It is important to note that between the second and third phases, a substantial turnaround in the Cold War occurred, and that was the technological breakthrough in the launch of nuclear weapons. This was twofold; first, the transformation of nuclear weapons into conventional ground weapons and combatants for underwater attack-type weapons, i.e., the emergence of artillery shells and torpedoes with nuclear warheads, which were carried by four Soviet submarines off Cuba during the Cuban Missile Crisis but were unknown to the United States at the time; and second, the introduction of nuclear missiles meant a breakthrough in long-range delivery vehicles for nuclear weapons, allowing both sides to carry out nuclear threats from far across the ocean .

This substantial turn in the Cold War marked the beginning of a time when the nuclear powers could not formally engage each other in war. Because both sides held large numbers of nuclear weapons, enough to destroy the other side; if the two sides were to get into a hot war, they could open the door to a nuclear attack. Before this Cold War twist, the United States could confront the Red powers militarily in a third country, i.e., a hot war like the Korean and Vietnam wars, because China did not have nuclear weapons or had them but no means of delivery. But the emergence of the long-range nuclear threat put an end to this situation, and the Cold War has since entered a state of quasi-war in which both sides are in a state of nuclear threat to each other, characterized by constant military expansion and preparedness on both sides, and a high level of military readiness and confrontation with each other.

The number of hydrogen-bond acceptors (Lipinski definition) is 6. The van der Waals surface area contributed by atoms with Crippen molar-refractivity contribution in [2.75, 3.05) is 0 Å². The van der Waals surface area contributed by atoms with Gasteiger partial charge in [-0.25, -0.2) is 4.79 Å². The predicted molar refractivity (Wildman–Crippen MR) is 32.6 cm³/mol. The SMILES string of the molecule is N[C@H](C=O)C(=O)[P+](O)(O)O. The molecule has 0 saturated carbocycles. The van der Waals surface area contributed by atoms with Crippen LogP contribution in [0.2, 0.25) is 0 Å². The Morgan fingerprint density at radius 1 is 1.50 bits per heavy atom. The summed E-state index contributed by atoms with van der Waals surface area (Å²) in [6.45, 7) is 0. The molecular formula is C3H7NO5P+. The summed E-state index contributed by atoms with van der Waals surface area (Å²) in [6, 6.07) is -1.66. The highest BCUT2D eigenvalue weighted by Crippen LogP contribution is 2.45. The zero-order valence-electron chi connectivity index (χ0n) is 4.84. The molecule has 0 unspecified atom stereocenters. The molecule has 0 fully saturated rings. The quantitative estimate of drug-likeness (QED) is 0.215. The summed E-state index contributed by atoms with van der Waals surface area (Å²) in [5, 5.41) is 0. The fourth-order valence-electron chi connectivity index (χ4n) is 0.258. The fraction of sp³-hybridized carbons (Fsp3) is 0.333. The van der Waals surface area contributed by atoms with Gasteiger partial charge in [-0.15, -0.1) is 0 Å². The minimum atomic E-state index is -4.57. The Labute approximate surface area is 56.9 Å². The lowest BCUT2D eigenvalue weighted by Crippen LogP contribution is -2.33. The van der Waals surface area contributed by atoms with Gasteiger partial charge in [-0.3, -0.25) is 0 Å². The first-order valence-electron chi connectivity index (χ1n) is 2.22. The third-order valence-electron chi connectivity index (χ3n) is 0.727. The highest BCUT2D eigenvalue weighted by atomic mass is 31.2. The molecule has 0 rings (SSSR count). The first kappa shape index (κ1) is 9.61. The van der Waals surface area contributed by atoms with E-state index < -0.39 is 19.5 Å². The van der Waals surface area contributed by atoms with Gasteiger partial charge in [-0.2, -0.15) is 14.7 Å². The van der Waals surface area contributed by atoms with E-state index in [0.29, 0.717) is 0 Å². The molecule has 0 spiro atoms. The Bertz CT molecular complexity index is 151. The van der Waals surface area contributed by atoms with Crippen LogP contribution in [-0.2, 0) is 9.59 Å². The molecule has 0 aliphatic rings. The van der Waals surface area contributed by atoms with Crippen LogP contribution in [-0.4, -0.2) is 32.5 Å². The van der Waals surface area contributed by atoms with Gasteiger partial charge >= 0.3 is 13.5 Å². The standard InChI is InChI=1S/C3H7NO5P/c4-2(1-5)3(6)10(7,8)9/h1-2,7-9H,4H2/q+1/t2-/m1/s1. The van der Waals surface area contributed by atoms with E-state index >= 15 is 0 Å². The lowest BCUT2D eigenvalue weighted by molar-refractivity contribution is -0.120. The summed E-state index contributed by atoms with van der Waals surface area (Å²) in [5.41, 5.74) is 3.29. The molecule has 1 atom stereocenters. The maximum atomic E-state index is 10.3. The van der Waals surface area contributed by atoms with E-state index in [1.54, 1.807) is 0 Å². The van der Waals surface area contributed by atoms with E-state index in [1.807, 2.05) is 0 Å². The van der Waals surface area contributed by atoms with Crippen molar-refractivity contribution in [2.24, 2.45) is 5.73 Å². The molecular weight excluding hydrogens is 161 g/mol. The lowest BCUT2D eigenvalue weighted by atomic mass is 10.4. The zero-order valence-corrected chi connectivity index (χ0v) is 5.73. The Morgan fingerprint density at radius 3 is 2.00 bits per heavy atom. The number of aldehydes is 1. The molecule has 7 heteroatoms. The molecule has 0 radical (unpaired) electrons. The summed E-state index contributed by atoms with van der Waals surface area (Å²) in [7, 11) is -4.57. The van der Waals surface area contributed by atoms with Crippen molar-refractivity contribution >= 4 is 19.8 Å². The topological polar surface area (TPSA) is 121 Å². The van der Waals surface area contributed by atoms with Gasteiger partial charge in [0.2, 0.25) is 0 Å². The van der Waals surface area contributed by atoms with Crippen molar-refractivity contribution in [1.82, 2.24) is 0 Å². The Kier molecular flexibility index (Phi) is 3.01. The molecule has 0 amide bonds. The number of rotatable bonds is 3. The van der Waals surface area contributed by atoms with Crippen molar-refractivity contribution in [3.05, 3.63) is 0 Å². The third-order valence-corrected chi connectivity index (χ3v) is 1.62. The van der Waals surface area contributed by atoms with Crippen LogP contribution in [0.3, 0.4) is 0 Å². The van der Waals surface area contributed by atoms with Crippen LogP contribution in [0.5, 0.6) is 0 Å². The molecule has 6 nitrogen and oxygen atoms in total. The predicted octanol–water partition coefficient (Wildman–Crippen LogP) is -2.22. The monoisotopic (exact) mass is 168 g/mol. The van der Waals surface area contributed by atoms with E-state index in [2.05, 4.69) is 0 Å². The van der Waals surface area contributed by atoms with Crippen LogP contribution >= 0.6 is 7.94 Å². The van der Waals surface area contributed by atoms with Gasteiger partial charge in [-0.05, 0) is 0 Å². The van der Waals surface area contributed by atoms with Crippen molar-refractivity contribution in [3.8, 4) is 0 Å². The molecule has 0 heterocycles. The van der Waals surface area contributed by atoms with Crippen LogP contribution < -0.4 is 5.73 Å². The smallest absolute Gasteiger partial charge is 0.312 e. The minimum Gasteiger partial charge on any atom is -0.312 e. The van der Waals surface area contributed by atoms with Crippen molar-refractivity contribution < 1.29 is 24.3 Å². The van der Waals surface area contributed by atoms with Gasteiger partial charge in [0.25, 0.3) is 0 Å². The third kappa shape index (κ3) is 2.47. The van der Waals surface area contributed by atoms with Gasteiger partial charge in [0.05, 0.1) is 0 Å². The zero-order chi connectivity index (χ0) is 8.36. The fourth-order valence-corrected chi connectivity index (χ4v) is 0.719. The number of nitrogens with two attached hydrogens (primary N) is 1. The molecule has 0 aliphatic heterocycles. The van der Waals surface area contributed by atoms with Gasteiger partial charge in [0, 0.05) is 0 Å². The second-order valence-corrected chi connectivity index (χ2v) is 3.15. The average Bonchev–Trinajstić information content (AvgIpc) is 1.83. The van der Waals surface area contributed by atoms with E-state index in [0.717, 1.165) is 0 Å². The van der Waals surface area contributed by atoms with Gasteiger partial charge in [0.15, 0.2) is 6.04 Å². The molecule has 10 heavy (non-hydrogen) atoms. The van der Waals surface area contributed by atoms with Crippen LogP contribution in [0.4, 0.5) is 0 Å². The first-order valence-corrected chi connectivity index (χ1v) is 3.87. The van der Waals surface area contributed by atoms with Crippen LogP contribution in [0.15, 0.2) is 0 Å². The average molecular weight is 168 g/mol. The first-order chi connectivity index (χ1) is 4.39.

Fourth, does the Chinese Communist Party’s military threat to the United States constitute the Cold War?

The initial military threat from the Red Power is often unexpected by the United States. In my article “Alert to U.S. Appeasement of the Chinese Communist Party” published on this website on March 25 this year, I analyzed three military threats that the Chinese Communist Party will initiate against the United States in the first half of 2020. The three military threats are: last January, the Chinese Communist Party sent its naval fleet to Midway Island to conduct threatening exercises; last March, the Chinese Communist Party announced that it had forcibly occupied international waters in the South China Sea and established a deep-sea fortress of nuclear submarines to threaten the United States; and last June, the Chinese Communist Party announced that it had completed the construction of the Beidou navigation system, which can carry out precision strikes against the United States with nuclear missiles. The official media of the Communist Party of China (CPC) have reported it separately. From then until now, the military confrontation between China and the U.S. has been almost continuous. On April 23 this year, I published an article on Radio Free Asia’s website, “The Latest Developments in the U.S.-China Cold War Confrontation at Sea,” detailing the recent situation, with much of the information coming from the U.S. military’s website. The U.S. military is now on high alert for the military threat from the Chinese Communist Party, and is constantly calling for vigorous and full alert.